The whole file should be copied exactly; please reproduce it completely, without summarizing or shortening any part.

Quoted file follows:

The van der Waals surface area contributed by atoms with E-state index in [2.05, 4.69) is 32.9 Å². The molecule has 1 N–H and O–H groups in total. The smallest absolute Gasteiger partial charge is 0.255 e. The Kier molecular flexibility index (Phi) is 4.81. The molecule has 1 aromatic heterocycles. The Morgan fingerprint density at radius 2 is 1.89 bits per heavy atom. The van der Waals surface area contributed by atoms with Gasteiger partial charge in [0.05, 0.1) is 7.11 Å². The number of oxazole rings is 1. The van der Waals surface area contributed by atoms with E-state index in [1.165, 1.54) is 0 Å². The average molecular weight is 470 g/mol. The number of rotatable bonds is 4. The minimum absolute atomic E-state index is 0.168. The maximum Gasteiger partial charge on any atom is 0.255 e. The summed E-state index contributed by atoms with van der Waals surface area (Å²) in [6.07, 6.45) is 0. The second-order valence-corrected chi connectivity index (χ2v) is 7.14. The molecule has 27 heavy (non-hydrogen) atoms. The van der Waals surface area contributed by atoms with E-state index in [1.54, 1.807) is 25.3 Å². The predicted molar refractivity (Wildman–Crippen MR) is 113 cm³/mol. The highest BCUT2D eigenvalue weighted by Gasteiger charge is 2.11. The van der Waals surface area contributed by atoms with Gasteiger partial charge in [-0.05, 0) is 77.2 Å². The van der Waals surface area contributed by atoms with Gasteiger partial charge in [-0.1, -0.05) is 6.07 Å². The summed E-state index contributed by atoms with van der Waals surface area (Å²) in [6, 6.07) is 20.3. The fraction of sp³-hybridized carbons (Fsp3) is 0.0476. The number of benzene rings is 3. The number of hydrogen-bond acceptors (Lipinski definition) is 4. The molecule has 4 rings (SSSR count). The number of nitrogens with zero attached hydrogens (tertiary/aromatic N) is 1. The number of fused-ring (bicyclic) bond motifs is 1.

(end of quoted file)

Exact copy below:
The van der Waals surface area contributed by atoms with E-state index in [2.05, 4.69) is 32.9 Å². The molecule has 1 N–H and O–H groups in total. The smallest absolute Gasteiger partial charge is 0.255 e. The Kier molecular flexibility index (Phi) is 4.81. The molecule has 1 aromatic heterocycles. The Morgan fingerprint density at radius 2 is 1.89 bits per heavy atom. The van der Waals surface area contributed by atoms with Gasteiger partial charge in [0.05, 0.1) is 7.11 Å². The number of oxazole rings is 1. The van der Waals surface area contributed by atoms with E-state index in [1.165, 1.54) is 0 Å². The average molecular weight is 470 g/mol. The number of rotatable bonds is 4. The minimum absolute atomic E-state index is 0.168. The maximum Gasteiger partial charge on any atom is 0.255 e. The summed E-state index contributed by atoms with van der Waals surface area (Å²) in [6.07, 6.45) is 0. The second-order valence-corrected chi connectivity index (χ2v) is 7.14. The molecule has 27 heavy (non-hydrogen) atoms. The van der Waals surface area contributed by atoms with E-state index in [1.54, 1.807) is 25.3 Å². The predicted molar refractivity (Wildman–Crippen MR) is 113 cm³/mol. The highest BCUT2D eigenvalue weighted by Gasteiger charge is 2.11. The van der Waals surface area contributed by atoms with Gasteiger partial charge in [-0.05, 0) is 77.2 Å². The van der Waals surface area contributed by atoms with Gasteiger partial charge in [-0.1, -0.05) is 6.07 Å². The summed E-state index contributed by atoms with van der Waals surface area (Å²) in [6, 6.07) is 20.3. The fraction of sp³-hybridized carbons (Fsp3) is 0.0476. The number of benzene rings is 3. The number of hydrogen-bond acceptors (Lipinski definition) is 4. The molecule has 4 rings (SSSR count). The number of nitrogens with zero attached hydrogens (tertiary/aromatic N) is 1. The number of fused-ring (bicyclic) bond motifs is 1.